What You Need To Know:
THE PERFECT MATCH is filled with many “f” words and other foul language. Also, Charlie’s relationship with Eva is definitely rated R, as is some of the movie’s dialogue about sex and romance. In the second half, Charlie discovers Eva has a secret. This shatters his world. Meanwhile, Charlie’s boss wants him to do something Charlie considers unethical. THE PERFECT MATCH eventually concludes true love is better than meaningless sexual relationships and working at a job you hate. The movie’s negative content is too unacceptable, however.
(PaPaPa, FRFR, C, B, LLL, V, SS, NN, AA, M) Very strong mixed pagan worldview includes hedonistic, antinomian attitudes and behavior, which sometimes seem validated, and a couple references to karma, but with Christian, moral ending and premise that resolves the plot problem and overcomes most of the movie’s hedonism; about 82 obscenities (including many “f” words), five strong profanities and two light profanities, plus a reference to urine on a pregnancy test stick; a couple light comical punches, but not out of anger; depicted bedroom kissing includes implied nudity, partial thrusting, implied fornication, references to fertility clinic and sperm count, and some crude sexual comments and references, plus committed playboy says he loses interest in a woman after they fornicate; partial rear female nudity and upper male nudity, plus plenty of female cleavage; alcohol use and drunkenness; no smoking or drugs; and, lying, cheating, boss orders employee to lie to a client and not reveal the better deal they could have gotten for the client, protagonist lashes out angrily at his best friends but later apologizes after he comes to realize how wrong he really was, and a reference to the superstitious pagan practice of feng shui.
THE PERFECT MATCH is about a young professional black man who finds his playboy ways challenged by a new relationship with a female executive that turns serious. THE PERFECT MATCH is a schizophrenic movie, with the first half containing lots of salacious content until a twist in the second half leads the protagonist to re-examine himself and decide that true love is better than meaningless sexual encounters and working in a job you hate.
The movie opens with a dinner date arranged by four friends for their childhood friend, Charlie Mack, a talented dealmaker at a Los Angeles talent agency. Charlie, however, is a committed playboy, and he brings a date to the dinner meeting with the girl in question and his friends. At the dinner, he reminds his friends about his rule never to date a friend of his friends. Unlike them, he’s only interested in sex, so going out with a friend of one of his friends will only end in both the friend and the friend of the friend becoming mad at him. So, thanks but no thanks, he tells them.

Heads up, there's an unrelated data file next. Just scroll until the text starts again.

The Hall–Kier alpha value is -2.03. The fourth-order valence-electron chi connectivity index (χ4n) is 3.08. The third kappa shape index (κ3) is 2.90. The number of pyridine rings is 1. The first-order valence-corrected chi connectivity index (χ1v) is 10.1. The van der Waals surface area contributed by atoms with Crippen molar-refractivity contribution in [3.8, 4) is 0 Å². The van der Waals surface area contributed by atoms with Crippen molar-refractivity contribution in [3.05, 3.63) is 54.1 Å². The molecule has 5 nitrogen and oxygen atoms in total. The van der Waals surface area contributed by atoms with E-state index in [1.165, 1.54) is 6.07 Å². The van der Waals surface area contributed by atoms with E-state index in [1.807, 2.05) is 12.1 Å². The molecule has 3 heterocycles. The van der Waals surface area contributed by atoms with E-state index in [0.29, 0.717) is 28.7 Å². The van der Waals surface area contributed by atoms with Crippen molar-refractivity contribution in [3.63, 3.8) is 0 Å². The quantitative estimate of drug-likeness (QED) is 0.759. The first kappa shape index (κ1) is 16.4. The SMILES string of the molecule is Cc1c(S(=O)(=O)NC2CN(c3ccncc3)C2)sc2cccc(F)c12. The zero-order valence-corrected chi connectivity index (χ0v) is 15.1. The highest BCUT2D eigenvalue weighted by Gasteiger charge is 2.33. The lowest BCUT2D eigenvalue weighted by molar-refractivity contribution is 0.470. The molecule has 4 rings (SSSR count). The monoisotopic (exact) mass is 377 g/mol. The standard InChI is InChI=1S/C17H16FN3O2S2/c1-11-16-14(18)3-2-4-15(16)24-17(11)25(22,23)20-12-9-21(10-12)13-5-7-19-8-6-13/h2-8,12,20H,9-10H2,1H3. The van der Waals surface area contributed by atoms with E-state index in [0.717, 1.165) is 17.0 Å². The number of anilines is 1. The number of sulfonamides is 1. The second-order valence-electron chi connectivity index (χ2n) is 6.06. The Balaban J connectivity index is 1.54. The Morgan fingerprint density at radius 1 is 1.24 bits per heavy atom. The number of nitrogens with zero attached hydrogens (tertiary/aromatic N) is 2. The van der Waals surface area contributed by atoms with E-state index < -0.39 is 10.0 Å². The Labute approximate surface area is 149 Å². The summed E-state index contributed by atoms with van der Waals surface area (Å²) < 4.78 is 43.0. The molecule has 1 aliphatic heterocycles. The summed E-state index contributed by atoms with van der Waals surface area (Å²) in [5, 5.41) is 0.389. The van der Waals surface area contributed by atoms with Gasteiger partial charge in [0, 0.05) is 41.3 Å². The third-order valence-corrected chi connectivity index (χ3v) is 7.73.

Two of his friends at the dinner, Rick and Pressie, are married and trying to have a baby. The other two friends, Victor and Ginger, have been in a committed relationship since middle school and are about to get married.
One day while jogging with Rick and Victor, Charlie spies Eva, a beautiful woman he met briefly at the company for which he works. His two friends, Rick and Victor, challenge him to date the woman until Victor’s wedding to Ginger. They bet that, if Charlie takes a relationship more seriously, he will become attached to Eva and discover maybe it is time to settle down.
Sure enough, as Charlie spends more time with Eva, in and out of bed, he starts to become more attached to her. In the middle of the movie, however, a major plot twist occurs that shatters Charlie’s world, not only his new attempt to be more than a playboy, but also his life at work, where Charlie’s jaded, demanding boss has added some new things that Charlie deems unethical to a major deal Charlie’s been planning for the company and some clients. With his well-paying job at stake and his new assumptions about romance and love all but destroyed, Charlie must try to pick up the pieces of his shattered world. Charlie’s sister, a compassionate therapist, tries to help him.
THE PERFECT MATCH is filled with many “f” words and other foul language. Also, Charlie’s relationship with Eva is definitely rated R, as is some of the movie’s dialogue about sex and romance. However, in the movie’s second half, Charlie lashes out at his friends when a hidden piece of knowledge comes to light and shatters Charlie’s world. Knowing he’s done a really bad thing, Charlie begins to re-examine himself. Eventually, he decides that true love is better than meaningless sexual relationships and working at a job he hates. So [SPOILERS FOLLOW], Charlie decides to shed his playboy lifestyle, quit his job working for his unscrupulous boss, and become the professional photographer he has always wanted to be. Everything is resolved nicely at Victor and Ginger’s wedding ceremony featuring a Christian minister. At one point during all this, Charlie’s friend Rick says, “God is good.”
Despite the positive ending, the pleas for Charlie to settle down and a few religious lines like Rick’s, THE PERFECT MATCH has an antinomian, or lawless, attitude toward vulgarity and premarital sex. Ultimately, it offers a mixed pagan worldview that’s schizophrenic, or double minded. In the beginning, though his friends tell Charlie to settle down, they otherwise don’t seem bothered by his treatment of women as sex objects. Also, until the conflicts with his friends and his boss come to a head, THE PERFECT MATCH is a bit boring. The raunchy parts of THE PERFECT MATCH will turn off many moviegoers, many of whom will walk out before the uplifting ending. The movie’s uplifting, positive parts aren’t just attached at the very end, so THE PERFECT MATCH avoids being thoroughly despicable or abhorrent, but it’s still not acceptable.